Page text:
If you’ve gone to the trouble to create a report, you want someone to read it. Whether you’re delivering insights or trying to get support for a new initiative, that information needs to make an impact. To do that most effectively, you need to deliver it in a package that is appealing and easy to digest. That’s especially true if your report design contains any data.

Those numbers are important, yet too often we see reports that include data without the visualization. This isn’t just an oversight; it’s a disservice to your reader. Data visualization actually targets the brain’s visual processing centers, helping people synthesize information more efficiently, retain that information, and recall it later. You can actually see the process at work here:

Translation: If you’re trying to make an impact with your report design, you need strong data and stellar data design.

How to Use Data Visualization In Your Report Design

Even if you’re not a data scientist, there are simple, strategic ways to incorporate data visualizations into your reports to bring those numbers to life in a compelling way. Here’s your step-by-step guide.

1) Find the Story in Your Data

Data storytelling is a powerful tool, especially in a world desperate for hard facts. Bringing that data to life and finding the unique story that connects to your reader will help you make a stronger impact with your report. It’s also not as intimidating as it seems.

Example: The highly visual Human Rights Campaign 2011 Annual Report uses data visualization and infographics to shape a narrative around the theme of “Mobilizing The Road to Equality.”

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2) Craft a Narrative Around Your Data

When some people hear “data storytelling,” they assume you can just throw a few stats into your copy and call it a day. Nice try. Strong data storytelling follows a compelling narrative, guides readers through content, and helps them understand not just the data but what those insights mean. To craft a narrative effectively, you must:

  • Engage your reader with an interesting title and subtitles.
  • Provide context for the data.
  • Create a logical flow.
  • Highlight notable findings/insights in the data.

Example: The interactive 2016 Girls Who Code Annual Report includes plenty of data that highlights the company’s mission to educate girls and close the gender gap in technology. As such, it uses data visualization, as well as photos and backstories of the girls who benefit from the nonprofit.

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3) Choose the Most Effective Data Visualization

Again, just because you throw your numbers into a table or chart doesn’t mean you’re creating effective data visualization. It’s not about creating a chart or graph; it’s about representing your data with the right chart to maximize comprehension.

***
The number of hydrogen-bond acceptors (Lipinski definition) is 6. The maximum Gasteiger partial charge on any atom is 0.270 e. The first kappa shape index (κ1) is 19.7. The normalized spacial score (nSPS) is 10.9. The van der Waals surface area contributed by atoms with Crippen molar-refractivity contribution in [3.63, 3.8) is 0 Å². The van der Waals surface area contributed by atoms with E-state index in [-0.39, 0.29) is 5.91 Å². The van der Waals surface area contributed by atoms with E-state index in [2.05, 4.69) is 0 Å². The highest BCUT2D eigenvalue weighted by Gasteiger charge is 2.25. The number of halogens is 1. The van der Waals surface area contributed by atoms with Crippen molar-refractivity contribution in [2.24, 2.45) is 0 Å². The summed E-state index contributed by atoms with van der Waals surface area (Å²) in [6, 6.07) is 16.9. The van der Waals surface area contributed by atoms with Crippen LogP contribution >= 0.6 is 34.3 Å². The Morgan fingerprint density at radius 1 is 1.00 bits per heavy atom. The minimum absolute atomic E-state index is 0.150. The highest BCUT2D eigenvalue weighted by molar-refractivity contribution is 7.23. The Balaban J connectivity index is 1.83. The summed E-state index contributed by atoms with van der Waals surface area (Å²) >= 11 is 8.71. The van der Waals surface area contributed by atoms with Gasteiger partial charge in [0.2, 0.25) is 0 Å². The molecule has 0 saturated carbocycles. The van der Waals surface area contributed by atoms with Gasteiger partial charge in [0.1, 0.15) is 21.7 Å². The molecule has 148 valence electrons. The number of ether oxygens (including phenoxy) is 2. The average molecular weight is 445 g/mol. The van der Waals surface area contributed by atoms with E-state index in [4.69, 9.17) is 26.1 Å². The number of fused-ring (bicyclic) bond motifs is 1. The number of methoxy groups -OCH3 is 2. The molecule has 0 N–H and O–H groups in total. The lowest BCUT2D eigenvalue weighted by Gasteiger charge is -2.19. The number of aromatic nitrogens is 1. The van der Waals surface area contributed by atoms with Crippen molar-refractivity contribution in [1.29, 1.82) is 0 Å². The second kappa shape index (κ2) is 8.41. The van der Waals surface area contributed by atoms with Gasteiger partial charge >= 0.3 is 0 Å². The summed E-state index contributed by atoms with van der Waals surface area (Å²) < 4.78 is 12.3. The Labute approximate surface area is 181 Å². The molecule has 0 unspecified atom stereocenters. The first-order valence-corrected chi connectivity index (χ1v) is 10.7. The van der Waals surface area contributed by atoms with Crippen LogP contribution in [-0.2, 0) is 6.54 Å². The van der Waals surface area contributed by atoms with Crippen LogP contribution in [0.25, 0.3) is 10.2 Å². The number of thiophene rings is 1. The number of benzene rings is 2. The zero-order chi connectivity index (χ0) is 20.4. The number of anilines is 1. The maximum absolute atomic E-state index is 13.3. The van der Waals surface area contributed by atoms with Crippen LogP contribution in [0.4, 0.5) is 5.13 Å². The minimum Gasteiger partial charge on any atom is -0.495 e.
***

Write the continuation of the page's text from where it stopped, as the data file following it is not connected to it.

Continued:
Applying good design principles and using elements like shape, color, size, labeling, ordering, comparison, etc. can make a big difference in how people interpret your data. For example, do you know how many slices a pie chart should have, or the ideal distance between bars in a bar chart? Knowing these little tricks will elevate your data visualizations immensely.

Example: The National Association of Realtors2014 Annual Report features simple, clean data visualizations that make the data easy to digest, as well as callouts that highlight significant numbers.

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4) Follow Your Visual Language

Whether your report design is meant for the general public or only for your internal team, any piece of content you create should follow your brand style guide. It’s particularly important to follow guidelines for data visualization for both consistency and comprehension.

Example: We partnered with the NFL to produce print reports featuring data and analytics for each team’s web performance, designed according to NFL’s branding.

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Remember: Always Make the Most of Your Reports

Not all reports are meant for public consumption. But, because they contain so much valuable information, yours may contain content that would be interesting to people or publications outside your organization. (Also, if you are going to the trouble to design a beautiful report, it’s a shame to let that work go to waste.)

We suggest turning your reports into useful content marketing like these 7 brands have. It’s a smart and economical way to use your resources—and who isn’t a fan of working smarter, not harder?

Regardless of what you do with your reports, make sure that any report you design is crafted to make the most impact.